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Computer network : CONGESTION CONTROL (Part 2)

Load Shedding

When buffers become full, routers simply discard packets.
Which packet is chosen to be the victim depends on the application and on the error strategy used in the data link layer.
For a file transfer, for, e.g. cannot discard older packets since this will cause a gap in the received data.
For real-time voice or video it is probably better to
    throw away old data and keep new packets.
Get the application to mark packets with discard priority.

Random Early Detection (RED)
This is a proactive approach in which the router discards one or more packets before the buffer becomes completely full.
Each time  a packet arrives, the RED algorithm computes the average queue length, avg.
If avg is lower than some lower threshold, congestion is assumed to be minimal or non-existent and the packet is queued.
If avg is greater than some upper threshold, congestion is assumed to be serious and the packet is discarded.
If avg is between the two thresholds, this might indicate the onset of congestion. The probability of congestion is then calculated.

Problems that can happen to packets as they travel from origin to destination
Low throughput
Due to varying load from disparate users sharing the same network resources, the bit rate that can be provided to a certain data stream may be too low
Dropped packets
The routers might fail to deliver (drop) some packets if their data loads are corrupted, or the packets arrive when the router buffers are already full.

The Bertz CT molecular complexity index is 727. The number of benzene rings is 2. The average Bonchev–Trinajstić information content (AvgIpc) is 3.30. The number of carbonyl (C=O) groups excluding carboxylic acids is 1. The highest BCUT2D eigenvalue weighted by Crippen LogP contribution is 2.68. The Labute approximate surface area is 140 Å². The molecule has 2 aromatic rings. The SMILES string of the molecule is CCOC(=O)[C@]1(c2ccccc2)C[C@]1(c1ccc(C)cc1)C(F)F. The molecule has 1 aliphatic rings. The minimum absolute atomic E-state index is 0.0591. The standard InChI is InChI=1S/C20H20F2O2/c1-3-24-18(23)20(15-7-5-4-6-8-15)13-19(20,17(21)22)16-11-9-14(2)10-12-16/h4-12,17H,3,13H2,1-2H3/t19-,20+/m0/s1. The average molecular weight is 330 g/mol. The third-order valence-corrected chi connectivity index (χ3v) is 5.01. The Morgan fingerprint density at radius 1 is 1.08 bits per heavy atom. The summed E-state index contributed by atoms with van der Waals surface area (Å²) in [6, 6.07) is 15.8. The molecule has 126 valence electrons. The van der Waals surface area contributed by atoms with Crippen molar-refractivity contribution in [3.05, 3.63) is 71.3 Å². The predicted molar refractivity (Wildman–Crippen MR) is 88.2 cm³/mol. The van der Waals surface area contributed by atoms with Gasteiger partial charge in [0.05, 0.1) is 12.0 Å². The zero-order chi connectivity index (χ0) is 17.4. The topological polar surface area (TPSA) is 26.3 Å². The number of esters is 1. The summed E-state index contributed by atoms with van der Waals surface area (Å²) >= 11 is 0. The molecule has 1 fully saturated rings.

Sometimes packets are corrupted due to bit errors caused by noise and interference, especially in wireless communications
It might take a long time for each packet to reach its destination, because it gets held up in long queues, or it takes a less direct route to avoid congestion.

Packets from the source will reach the destination with different delays. The variations in the packet arrival time is called jitter.
Out-of-order delivery
When a collection of related packets is routed through a network, different packets may take different routes, each resulting in a different delay. The result is that the packets arrive in a different order than they were sent.

Techniques for achieving good QoS
Provide so much router capacity, buffer space and bandwidth– expensive
Telephone system is overprovisioned
Computer network : CONGESTION CONTROL (Part 2)
  • Title : Computer network : CONGESTION CONTROL (Part 2)
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  • Date : 23:14:00
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